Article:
However, the relative chamber width parameter (B/h) has little contribution to the reflection coefficient parameter, which means that the reflection coefficient is not sensitive to the breakwater width. Conversely, in the transmission coefficient case, the B/h parameter is the second most influential parameter. Changing the values of this parameter means increasing/decreasing the interaction of the incident wave with the rockfill materials in the absorber chamber that significantly leads to altering the wave energy, and consequently, the transmission coefficient. Another influential parameter is the wave steepness coefficient that is mentioned in previous studies. The least contributing parameter in both target coefficients is the permeability of the back wall, which may be related to slight variations in this parameter due to practical limitations (30%–50%).

6. Conclusions

In this study, 20 regression modeling methods, including linear and nonlinear models, have been used to model the hydraulic behavior of the innovative breakwater. The models presented are based on a database of 360 laboratory tests. The proposed models relate the reflection and transmission coefficients to seven dimensionless parameters ( B h ,   d h ,   B L p ,   H s L p ,   Kh ,   H s d ,   p ). The results show that linear models are not capable of predicting reflection and transmission coefficients, but GPR models, especially exponential GPR, present highly correlated models. The values of the objective function for the coefficients of reflection and transmission are 0.0273 and 0.0267, respectively. Also, several statistical indices have been calculated for each model.
The error study also showed that the error distributions are approximately Gaussian, and the selected models are not biased. The sensitivity analysis of the models showed that the reflection coefficient model has the most sensitivity to the relative rockfill height (d/h) and the relative chamber width in terms of wavelength (B/Lp) parameters, and the back-wall porosity (P) parameter is the least important in this model. In the case of transmission coefficient modeling, the results show the sensitivity of the proposed model to the relative rockfill height (d/h) and the relative chamber width (B/h). Similarly, the model has the least sensitivity to the P parameter. Therefore, it has been concluded the wave hydrodynamic parameters (reflection and transmission coefficients) depend strongly on the relative rockfill height. In general, the reflection coefficient increases with the relative rockfill height (d/h), and conversely, the transmission coefficient decreases with an increasing relative rockfill height (d/h).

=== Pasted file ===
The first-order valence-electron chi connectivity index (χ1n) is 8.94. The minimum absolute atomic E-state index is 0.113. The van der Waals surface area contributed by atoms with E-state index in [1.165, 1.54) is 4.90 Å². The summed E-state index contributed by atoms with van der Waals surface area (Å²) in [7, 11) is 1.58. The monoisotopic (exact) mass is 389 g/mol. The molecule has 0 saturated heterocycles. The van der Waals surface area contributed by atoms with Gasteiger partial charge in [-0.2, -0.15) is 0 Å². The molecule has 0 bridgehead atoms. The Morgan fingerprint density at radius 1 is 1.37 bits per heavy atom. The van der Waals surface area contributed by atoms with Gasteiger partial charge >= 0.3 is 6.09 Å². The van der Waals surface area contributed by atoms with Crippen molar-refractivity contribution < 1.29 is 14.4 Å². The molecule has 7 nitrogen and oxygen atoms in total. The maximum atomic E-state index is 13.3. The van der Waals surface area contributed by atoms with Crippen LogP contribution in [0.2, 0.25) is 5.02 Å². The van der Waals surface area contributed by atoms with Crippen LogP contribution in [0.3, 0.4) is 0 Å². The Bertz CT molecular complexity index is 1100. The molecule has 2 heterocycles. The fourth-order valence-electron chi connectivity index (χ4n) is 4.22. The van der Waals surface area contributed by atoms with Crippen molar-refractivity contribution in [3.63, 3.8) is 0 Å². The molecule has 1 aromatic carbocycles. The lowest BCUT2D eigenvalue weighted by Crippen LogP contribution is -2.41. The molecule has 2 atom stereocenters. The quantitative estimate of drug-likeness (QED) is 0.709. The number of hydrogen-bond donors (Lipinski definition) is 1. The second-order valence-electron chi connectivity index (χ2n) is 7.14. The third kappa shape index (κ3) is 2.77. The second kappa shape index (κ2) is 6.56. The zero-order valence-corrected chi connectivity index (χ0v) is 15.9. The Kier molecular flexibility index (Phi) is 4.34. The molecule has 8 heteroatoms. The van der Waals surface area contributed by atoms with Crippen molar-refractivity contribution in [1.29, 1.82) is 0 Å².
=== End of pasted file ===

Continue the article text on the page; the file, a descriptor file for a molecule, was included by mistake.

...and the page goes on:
Providing the optimal model and examining the parameters influencing the model constitute an important tool for engineers in future studies. Furthermore, two explicit functional relationships are developed by utilizing the GP that can be used for practical purposes.

Author Contributions

Conceptualization, M.G. and M.D.P.; methodology, M.G., M.R.N.; software, M.G.; validation, M.D.P., I.V. and M.R.N.; formal analysis, M.G.; investigation, M.G.; resources, M.G.; data curation, M.G., I.V.; writing—original draft preparation, M.G.; writing—review and editing, M.D, I.V.; visualization, M.G.; supervision, M.D.; project administration, M.G. All authors have read and agreed to the published version of the manuscript.


This research received no external funding.


I wish to thank my sister, Zeinab Gandomi, for her valuable and constructive suggestions and encouragement throughout my study. I would also like to extend my thanks to Karami, Hosein poor, and other lab members for their support while I used equipment in Soil Conservation and Watershed Management Research Institute lab during my experiments.